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    I'm sure I read somewhere that the first machine (type) gun was patented in 1724??? - springs to mind (not sure it's the exact date though), and was surprised to learn it was actually that early.
     
  6. Shockley

    Shockley Maester

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    Butterfly - The Puckle Gun was patented in 1718. Not quite a machine gun and it flopped, but it's the first use of the idea that I can think of.

    The important thing to remember about the 19th century is that it was one of the periods of greatest innovation in military history. You're ranging from flintlock muskets to the Gatling gun in the 1860s and the first mass-marketed repeating rifles near the close of the century. Within five years of the close of the century, such varied items as armored cars, pedrail wheels, airplanes, etc. had been developed, and tanks show up in 1916 (but had been conceptualized, more or less and to controversy, in the late 1890s). A lot of the little technological developments were also important - bolt action, ammo clips, etc.

    There was also some real innovation in military strategy. You're going, rapidly, from Napoleon ('non-geometric warfare', as Clausewitz termed it) to Jomini (focus on strategy, planning, intelligence - strategy more important than tactics) to von Moltke (envelopment as opposed to piercing), etc. You also see the first real formulation of guerrilla warfare as a strategy.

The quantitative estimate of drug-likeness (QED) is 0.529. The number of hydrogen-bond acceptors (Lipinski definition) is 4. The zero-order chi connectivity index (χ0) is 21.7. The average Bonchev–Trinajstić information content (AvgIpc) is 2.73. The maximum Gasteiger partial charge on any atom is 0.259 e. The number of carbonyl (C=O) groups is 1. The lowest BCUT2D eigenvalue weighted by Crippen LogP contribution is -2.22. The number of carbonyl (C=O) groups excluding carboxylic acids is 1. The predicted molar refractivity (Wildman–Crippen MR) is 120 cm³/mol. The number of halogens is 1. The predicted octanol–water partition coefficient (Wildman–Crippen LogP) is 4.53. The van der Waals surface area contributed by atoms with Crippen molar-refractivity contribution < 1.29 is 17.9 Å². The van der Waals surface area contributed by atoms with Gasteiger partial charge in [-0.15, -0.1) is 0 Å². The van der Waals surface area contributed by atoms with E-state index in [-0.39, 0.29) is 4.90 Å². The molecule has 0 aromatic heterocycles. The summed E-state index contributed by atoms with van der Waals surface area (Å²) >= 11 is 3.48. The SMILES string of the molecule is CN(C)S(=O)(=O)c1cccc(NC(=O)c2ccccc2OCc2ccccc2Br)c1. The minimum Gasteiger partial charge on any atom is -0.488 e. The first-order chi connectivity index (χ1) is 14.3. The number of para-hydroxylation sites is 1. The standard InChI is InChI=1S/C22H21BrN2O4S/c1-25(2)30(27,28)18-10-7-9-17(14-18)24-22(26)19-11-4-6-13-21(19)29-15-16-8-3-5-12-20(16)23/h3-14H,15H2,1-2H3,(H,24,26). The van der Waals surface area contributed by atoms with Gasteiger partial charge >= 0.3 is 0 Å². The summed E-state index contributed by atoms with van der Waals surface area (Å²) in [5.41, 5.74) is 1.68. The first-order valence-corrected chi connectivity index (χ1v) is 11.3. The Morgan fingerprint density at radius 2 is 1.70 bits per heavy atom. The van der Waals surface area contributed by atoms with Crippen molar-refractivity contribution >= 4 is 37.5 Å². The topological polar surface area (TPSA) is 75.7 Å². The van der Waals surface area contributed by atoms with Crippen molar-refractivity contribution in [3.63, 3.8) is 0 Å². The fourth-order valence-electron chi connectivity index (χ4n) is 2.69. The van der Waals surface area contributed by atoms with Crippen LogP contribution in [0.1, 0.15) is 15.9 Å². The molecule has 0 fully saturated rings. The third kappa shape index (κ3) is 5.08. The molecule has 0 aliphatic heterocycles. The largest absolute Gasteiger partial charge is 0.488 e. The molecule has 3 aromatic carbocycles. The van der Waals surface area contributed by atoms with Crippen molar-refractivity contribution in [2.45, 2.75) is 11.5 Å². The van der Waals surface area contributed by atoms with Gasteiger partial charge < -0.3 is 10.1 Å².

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  7. CupofJoe

    CupofJoe Myth Weaver

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    Just ask the British about the Boer or Afghanis in the 1880s and after... The American war of independence is often cited as the successful first guerrilla war.
     
  8. Shockley

    Shockley Maester

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    I'm drawing a line between the existence of something and a formalization of the idea - ie, why I attribute envelopment to Von Moltke and not to the countless other guys who wandered into it before.
     
  9. wordwalker

    wordwalker Auror

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    So, Gandalf, were you thinking Napoleonics, or some of the other stages in the curve? In weapons or strategies?
     
  10. TheDarkFrontier

    TheDarkFrontier Dreamer